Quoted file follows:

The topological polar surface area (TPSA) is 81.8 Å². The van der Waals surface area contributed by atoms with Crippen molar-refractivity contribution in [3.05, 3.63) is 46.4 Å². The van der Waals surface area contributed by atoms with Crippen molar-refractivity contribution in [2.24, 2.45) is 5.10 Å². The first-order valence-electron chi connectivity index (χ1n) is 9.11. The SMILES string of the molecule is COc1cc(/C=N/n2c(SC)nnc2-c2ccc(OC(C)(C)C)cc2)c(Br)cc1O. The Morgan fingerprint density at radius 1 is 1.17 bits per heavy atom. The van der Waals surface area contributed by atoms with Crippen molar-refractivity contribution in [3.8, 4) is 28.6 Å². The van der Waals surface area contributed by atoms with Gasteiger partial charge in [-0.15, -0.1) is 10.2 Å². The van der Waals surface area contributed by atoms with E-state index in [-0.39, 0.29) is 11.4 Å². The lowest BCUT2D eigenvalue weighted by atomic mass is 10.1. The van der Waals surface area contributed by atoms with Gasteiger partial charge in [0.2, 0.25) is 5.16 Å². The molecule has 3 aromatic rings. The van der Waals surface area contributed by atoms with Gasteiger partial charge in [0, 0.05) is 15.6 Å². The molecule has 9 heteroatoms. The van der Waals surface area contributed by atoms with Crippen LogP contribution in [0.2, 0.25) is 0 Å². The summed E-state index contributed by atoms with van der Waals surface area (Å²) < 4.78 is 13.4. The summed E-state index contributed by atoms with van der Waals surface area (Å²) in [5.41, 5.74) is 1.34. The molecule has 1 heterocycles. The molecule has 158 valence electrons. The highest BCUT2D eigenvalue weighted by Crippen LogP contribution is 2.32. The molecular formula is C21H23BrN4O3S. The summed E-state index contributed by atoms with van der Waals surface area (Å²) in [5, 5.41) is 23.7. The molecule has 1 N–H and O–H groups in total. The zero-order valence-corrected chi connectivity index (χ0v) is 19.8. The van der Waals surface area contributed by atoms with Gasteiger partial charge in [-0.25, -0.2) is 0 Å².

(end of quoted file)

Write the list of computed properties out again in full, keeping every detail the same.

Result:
The topological polar surface area (TPSA) is 81.8 Å². The van der Waals surface area contributed by atoms with Crippen molar-refractivity contribution in [3.05, 3.63) is 46.4 Å². The van der Waals surface area contributed by atoms with Crippen molar-refractivity contribution in [2.24, 2.45) is 5.10 Å². The first-order valence-electron chi connectivity index (χ1n) is 9.11. The SMILES string of the molecule is COc1cc(/C=N/n2c(SC)nnc2-c2ccc(OC(C)(C)C)cc2)c(Br)cc1O. The Morgan fingerprint density at radius 1 is 1.17 bits per heavy atom. The van der Waals surface area contributed by atoms with Crippen molar-refractivity contribution in [3.8, 4) is 28.6 Å². The van der Waals surface area contributed by atoms with Gasteiger partial charge in [-0.15, -0.1) is 10.2 Å². The van der Waals surface area contributed by atoms with E-state index in [-0.39, 0.29) is 11.4 Å². The lowest BCUT2D eigenvalue weighted by atomic mass is 10.1. The van der Waals surface area contributed by atoms with Gasteiger partial charge in [0.2, 0.25) is 5.16 Å². The molecule has 3 aromatic rings. The van der Waals surface area contributed by atoms with Gasteiger partial charge in [0, 0.05) is 15.6 Å². The molecule has 9 heteroatoms. The van der Waals surface area contributed by atoms with Crippen LogP contribution in [0.2, 0.25) is 0 Å². The summed E-state index contributed by atoms with van der Waals surface area (Å²) < 4.78 is 13.4. The summed E-state index contributed by atoms with van der Waals surface area (Å²) in [5.41, 5.74) is 1.34. The molecule has 1 heterocycles. The molecule has 158 valence electrons. The highest BCUT2D eigenvalue weighted by Crippen LogP contribution is 2.32. The molecular formula is C21H23BrN4O3S. The summed E-state index contributed by atoms with van der Waals surface area (Å²) in [5, 5.41) is 23.7. The molecule has 1 N–H and O–H groups in total. The zero-order valence-corrected chi connectivity index (χ0v) is 19.8. The van der Waals surface area contributed by atoms with Gasteiger partial charge in [-0.25, -0.2) is 0 Å².